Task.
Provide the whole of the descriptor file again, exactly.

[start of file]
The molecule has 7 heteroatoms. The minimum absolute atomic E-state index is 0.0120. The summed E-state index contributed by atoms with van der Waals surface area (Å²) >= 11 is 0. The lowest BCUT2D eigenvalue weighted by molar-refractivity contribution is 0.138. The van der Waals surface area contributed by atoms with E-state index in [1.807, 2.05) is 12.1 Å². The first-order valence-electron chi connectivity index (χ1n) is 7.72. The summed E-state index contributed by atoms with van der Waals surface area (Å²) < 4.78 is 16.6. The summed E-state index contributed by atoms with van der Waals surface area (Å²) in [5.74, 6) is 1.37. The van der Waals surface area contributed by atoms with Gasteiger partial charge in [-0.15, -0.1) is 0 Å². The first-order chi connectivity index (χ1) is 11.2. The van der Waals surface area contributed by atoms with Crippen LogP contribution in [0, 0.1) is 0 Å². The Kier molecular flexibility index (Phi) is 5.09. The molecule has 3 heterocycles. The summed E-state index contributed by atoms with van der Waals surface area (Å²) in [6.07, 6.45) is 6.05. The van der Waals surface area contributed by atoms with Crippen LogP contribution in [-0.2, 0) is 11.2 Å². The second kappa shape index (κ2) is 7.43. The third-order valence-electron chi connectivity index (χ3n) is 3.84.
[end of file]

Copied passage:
The molecule has 7 heteroatoms. The minimum absolute atomic E-state index is 0.0120. The summed E-state index contributed by atoms with van der Waals surface area (Å²) >= 11 is 0. The lowest BCUT2D eigenvalue weighted by molar-refractivity contribution is 0.138. The van der Waals surface area contributed by atoms with E-state index in [1.807, 2.05) is 12.1 Å². The first-order valence-electron chi connectivity index (χ1n) is 7.72. The summed E-state index contributed by atoms with van der Waals surface area (Å²) < 4.78 is 16.6. The summed E-state index contributed by atoms with van der Waals surface area (Å²) in [5.74, 6) is 1.37. The van der Waals surface area contributed by atoms with Gasteiger partial charge in [-0.15, -0.1) is 0 Å². The first-order chi connectivity index (χ1) is 11.2. The van der Waals surface area contributed by atoms with Crippen LogP contribution in [0, 0.1) is 0 Å². The Kier molecular flexibility index (Phi) is 5.09. The molecule has 3 heterocycles. The summed E-state index contributed by atoms with van der Waals surface area (Å²) in [6.07, 6.45) is 6.05. The van der Waals surface area contributed by atoms with Crippen LogP contribution in [-0.2, 0) is 11.2 Å². The second kappa shape index (κ2) is 7.43. The third-order valence-electron chi connectivity index (χ3n) is 3.84.